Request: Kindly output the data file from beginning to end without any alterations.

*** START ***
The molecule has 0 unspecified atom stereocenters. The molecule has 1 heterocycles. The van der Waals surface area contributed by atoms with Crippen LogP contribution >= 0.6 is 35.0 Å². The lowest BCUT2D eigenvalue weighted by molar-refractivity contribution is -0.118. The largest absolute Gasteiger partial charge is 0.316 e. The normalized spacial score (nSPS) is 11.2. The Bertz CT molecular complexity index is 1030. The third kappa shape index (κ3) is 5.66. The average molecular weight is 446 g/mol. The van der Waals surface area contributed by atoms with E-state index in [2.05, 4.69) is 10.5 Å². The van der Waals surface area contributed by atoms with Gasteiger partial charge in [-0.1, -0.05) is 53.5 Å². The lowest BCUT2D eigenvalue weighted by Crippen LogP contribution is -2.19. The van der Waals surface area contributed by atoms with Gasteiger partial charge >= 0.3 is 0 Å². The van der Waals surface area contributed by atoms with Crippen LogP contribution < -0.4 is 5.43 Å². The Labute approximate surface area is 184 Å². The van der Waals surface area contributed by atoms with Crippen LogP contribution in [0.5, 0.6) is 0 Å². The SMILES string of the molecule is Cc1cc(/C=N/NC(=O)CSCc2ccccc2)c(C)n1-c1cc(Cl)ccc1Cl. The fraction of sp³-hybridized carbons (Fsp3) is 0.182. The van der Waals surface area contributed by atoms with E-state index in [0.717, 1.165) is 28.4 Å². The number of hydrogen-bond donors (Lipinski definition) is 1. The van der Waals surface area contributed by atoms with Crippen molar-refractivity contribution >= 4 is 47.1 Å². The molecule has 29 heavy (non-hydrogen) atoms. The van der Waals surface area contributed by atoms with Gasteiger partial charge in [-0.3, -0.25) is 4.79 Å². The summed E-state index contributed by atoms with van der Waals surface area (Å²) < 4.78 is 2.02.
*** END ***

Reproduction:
The molecule has 0 unspecified atom stereocenters. The molecule has 1 heterocycles. The van der Waals surface area contributed by atoms with Crippen LogP contribution >= 0.6 is 35.0 Å². The lowest BCUT2D eigenvalue weighted by molar-refractivity contribution is -0.118. The largest absolute Gasteiger partial charge is 0.316 e. The normalized spacial score (nSPS) is 11.2. The Bertz CT molecular complexity index is 1030. The third kappa shape index (κ3) is 5.66. The average molecular weight is 446 g/mol. The van der Waals surface area contributed by atoms with E-state index in [2.05, 4.69) is 10.5 Å². The van der Waals surface area contributed by atoms with Gasteiger partial charge in [-0.1, -0.05) is 53.5 Å². The lowest BCUT2D eigenvalue weighted by Crippen LogP contribution is -2.19. The van der Waals surface area contributed by atoms with Gasteiger partial charge >= 0.3 is 0 Å². The van der Waals surface area contributed by atoms with Crippen LogP contribution < -0.4 is 5.43 Å². The Labute approximate surface area is 184 Å². The van der Waals surface area contributed by atoms with Crippen LogP contribution in [0.5, 0.6) is 0 Å². The SMILES string of the molecule is Cc1cc(/C=N/NC(=O)CSCc2ccccc2)c(C)n1-c1cc(Cl)ccc1Cl. The fraction of sp³-hybridized carbons (Fsp3) is 0.182. The van der Waals surface area contributed by atoms with E-state index in [0.717, 1.165) is 28.4 Å². The number of hydrogen-bond donors (Lipinski definition) is 1. The van der Waals surface area contributed by atoms with Crippen molar-refractivity contribution >= 4 is 47.1 Å². The molecule has 29 heavy (non-hydrogen) atoms. The van der Waals surface area contributed by atoms with Gasteiger partial charge in [-0.3, -0.25) is 4.79 Å². The summed E-state index contributed by atoms with van der Waals surface area (Å²) < 4.78 is 2.02.